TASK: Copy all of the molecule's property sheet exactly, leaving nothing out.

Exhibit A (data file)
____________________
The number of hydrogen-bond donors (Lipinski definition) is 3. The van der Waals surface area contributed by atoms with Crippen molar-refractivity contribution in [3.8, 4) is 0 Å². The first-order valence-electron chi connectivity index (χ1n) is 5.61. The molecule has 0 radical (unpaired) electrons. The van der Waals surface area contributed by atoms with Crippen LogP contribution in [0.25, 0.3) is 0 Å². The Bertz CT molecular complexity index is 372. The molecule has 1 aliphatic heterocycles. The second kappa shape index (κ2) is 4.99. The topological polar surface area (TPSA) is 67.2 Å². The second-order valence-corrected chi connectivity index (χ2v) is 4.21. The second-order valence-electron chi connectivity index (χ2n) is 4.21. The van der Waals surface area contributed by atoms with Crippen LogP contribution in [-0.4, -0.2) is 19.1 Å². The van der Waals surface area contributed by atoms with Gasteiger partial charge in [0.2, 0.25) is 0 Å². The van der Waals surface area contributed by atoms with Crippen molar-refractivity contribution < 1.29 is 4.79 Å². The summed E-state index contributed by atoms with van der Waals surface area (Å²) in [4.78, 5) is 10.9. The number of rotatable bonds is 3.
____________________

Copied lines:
The number of hydrogen-bond donors (Lipinski definition) is 3. The van der Waals surface area contributed by atoms with Crippen molar-refractivity contribution in [3.8, 4) is 0 Å². The first-order valence-electron chi connectivity index (χ1n) is 5.61. The molecule has 0 radical (unpaired) electrons. The van der Waals surface area contributed by atoms with Crippen LogP contribution in [0.25, 0.3) is 0 Å². The Bertz CT molecular complexity index is 372. The molecule has 1 aliphatic heterocycles. The second kappa shape index (κ2) is 4.99. The topological polar surface area (TPSA) is 67.2 Å². The second-order valence-corrected chi connectivity index (χ2v) is 4.21. The second-order valence-electron chi connectivity index (χ2n) is 4.21. The van der Waals surface area contributed by atoms with Crippen LogP contribution in [-0.4, -0.2) is 19.1 Å². The van der Waals surface area contributed by atoms with Gasteiger partial charge in [0.2, 0.25) is 0 Å². The van der Waals surface area contributed by atoms with Crippen molar-refractivity contribution < 1.29 is 4.79 Å². The summed E-state index contributed by atoms with van der Waals surface area (Å²) in [4.78, 5) is 10.9. The number of rotatable bonds is 3.